My son’s birth mother and I have a pretty great relationship. We don’t talk every day or always know exactly what’s going on in each other’s lives. But we do talk, we do text, and we do get together. We love each other, and it’s sincere, which is partially why it’s okay that we aren’t in contact everyday. I used to try to be sensitive to her and tried to remember to send a text after the doctor’s appointments with information, etc. But now? I don’t even think about it. I just do it. It’s natural to want to tell her. She’s just kind of on my mental list of People We Love to Send News To.

People seem to be continually in shock by how close we are. I get it. But since it’s been such a natural friendship, part of me is shocked when they are shocked. So how did we get to be here? Well, my parents instilled some pretty great life lessons that seem really appropriate for adoption too.

  1. Think of Others Before Yourself. We try not to be selfish, but sometimes we just are. But trust me, when we think of others first, we are happier. I tried to think of how Lindsey might feel, and that became an important part of our decision making. I know Lindsey often thought of us before herself. We both took time to think of each other, try to see things from each other’s point of view. It’s amazing what happens when others feel like you understand. . . or are at least trying to understand.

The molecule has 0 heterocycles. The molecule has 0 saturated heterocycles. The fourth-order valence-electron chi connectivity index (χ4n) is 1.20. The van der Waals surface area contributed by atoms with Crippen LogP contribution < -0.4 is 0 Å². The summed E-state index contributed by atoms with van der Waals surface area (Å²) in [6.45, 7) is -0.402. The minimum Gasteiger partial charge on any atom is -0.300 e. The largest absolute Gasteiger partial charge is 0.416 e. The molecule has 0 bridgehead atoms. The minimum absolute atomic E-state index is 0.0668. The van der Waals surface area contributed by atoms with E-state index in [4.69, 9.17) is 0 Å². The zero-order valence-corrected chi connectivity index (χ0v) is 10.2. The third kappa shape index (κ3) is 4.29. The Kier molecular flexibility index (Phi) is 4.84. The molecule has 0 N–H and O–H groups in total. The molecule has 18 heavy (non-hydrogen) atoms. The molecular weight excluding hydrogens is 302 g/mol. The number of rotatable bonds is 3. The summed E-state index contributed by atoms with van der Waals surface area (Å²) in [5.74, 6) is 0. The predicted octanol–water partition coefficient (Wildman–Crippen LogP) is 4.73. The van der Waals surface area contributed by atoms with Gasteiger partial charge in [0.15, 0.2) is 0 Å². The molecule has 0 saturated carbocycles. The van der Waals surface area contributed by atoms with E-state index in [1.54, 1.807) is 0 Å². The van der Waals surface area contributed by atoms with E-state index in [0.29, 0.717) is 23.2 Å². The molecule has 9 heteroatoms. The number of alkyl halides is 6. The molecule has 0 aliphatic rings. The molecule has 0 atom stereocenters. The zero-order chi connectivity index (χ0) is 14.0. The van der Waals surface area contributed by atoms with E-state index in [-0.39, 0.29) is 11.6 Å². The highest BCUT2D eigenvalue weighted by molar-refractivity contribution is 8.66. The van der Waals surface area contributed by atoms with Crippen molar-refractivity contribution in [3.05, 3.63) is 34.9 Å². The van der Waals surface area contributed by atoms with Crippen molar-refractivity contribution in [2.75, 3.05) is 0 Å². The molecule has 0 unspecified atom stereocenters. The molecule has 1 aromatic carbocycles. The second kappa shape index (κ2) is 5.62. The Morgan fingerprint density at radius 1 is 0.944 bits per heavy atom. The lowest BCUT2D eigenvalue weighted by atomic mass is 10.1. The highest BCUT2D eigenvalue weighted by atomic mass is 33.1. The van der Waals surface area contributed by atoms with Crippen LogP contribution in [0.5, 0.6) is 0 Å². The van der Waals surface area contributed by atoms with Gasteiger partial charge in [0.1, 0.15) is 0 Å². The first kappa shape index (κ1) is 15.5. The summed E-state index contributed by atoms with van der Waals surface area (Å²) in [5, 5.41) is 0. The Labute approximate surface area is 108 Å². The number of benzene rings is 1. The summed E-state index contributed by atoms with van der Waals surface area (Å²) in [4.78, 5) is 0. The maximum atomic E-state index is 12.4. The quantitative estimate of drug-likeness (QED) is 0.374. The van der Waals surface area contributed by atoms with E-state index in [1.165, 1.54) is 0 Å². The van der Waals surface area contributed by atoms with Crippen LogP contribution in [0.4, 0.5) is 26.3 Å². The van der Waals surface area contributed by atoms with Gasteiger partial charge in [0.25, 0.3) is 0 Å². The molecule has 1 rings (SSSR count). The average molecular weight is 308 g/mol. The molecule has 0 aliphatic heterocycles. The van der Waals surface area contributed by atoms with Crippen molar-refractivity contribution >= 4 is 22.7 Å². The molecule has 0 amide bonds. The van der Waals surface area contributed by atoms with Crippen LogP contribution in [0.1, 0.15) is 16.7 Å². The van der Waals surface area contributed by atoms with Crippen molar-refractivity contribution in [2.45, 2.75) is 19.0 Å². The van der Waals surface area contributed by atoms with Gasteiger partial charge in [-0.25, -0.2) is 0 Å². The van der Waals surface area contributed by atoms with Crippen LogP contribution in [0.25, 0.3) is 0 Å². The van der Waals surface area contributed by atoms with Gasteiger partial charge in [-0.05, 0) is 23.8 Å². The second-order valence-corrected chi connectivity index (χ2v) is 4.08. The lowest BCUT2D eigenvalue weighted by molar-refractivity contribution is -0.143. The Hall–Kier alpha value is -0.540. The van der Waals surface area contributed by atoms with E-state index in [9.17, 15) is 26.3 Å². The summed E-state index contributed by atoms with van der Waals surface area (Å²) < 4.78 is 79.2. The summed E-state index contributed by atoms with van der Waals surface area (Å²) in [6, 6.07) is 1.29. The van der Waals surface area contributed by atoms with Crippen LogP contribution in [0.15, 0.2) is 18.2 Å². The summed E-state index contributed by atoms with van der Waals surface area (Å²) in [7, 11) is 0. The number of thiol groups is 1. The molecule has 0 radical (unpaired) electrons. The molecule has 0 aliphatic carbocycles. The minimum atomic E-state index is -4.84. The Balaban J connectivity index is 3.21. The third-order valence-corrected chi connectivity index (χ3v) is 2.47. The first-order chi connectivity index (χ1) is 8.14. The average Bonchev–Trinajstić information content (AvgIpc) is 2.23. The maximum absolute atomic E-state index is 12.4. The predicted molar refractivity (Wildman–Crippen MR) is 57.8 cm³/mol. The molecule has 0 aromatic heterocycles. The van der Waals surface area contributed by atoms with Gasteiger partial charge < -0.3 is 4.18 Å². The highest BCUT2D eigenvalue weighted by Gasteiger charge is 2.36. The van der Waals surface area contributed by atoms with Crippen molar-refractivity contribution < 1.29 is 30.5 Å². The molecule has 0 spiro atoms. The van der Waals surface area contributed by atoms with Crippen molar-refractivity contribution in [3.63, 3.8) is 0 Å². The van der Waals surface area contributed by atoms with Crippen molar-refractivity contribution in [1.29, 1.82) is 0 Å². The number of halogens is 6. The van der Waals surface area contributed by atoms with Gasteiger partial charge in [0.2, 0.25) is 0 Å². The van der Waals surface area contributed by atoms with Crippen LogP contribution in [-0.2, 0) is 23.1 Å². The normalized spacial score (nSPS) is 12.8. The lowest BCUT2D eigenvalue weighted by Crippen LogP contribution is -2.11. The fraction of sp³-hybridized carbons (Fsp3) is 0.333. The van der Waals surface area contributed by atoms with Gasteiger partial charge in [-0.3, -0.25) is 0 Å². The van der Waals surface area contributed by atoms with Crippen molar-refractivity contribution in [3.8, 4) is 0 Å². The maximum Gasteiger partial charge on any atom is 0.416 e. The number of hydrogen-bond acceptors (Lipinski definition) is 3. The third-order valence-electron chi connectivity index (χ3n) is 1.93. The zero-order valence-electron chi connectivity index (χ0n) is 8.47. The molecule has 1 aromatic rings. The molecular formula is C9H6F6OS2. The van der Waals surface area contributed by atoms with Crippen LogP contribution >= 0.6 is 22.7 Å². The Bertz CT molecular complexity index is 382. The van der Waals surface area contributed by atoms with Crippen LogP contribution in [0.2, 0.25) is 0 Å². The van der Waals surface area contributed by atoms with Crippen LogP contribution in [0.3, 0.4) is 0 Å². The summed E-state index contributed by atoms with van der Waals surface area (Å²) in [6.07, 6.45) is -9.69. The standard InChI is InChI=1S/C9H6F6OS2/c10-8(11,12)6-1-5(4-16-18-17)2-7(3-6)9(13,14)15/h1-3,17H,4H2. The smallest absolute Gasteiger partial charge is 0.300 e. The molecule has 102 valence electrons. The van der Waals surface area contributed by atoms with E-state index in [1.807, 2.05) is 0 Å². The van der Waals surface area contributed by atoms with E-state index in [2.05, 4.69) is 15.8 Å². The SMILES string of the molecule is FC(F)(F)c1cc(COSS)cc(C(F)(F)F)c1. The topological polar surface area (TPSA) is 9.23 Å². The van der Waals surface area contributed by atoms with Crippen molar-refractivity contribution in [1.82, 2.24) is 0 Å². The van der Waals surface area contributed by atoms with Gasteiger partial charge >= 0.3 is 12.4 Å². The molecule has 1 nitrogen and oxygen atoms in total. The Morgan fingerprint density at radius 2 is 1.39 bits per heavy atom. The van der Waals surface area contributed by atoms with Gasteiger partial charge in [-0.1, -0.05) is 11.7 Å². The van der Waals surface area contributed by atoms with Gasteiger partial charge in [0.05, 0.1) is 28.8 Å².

2. Show Up. When big things come up, be there. Show up. Physically be there. Or Skype. Or call. We wanted our relationship with our son’s birth family to be more than just a relationship. We wanted to feel like family. So we had to act like family. We tried to create situations where they could show up at our house. They invited us over, and we showed up when we were invited. Our extended family has seen how we are with his birth family and have followed suit. When my sister-in-law got married, we were thrilled that Lindsey and her boyfriend came to the reception. Family. You show up for each other.
  3. Be Kind and Give the Benefit of the Doubt. Even when we are thinking of others first and are doing our best, the situation may not turn out in our favor. But as soon as sharp words are shared, a wall is built, whether we like it or not. That wall can be hard to break down. So it’s always better to be kind and give others the benefit of the doubt.

We started off doing these things, and our relationship has progressively gotten stronger and stronger with time. What if there has been tension between adoptive and birth families? Is it too late? I believe it’s never too late to do some good. Start simple. Start small. Start with these three suggestions, and you may see a relationship be healed or begin to grow.

What are some things that you have done to help create a loving open adoption?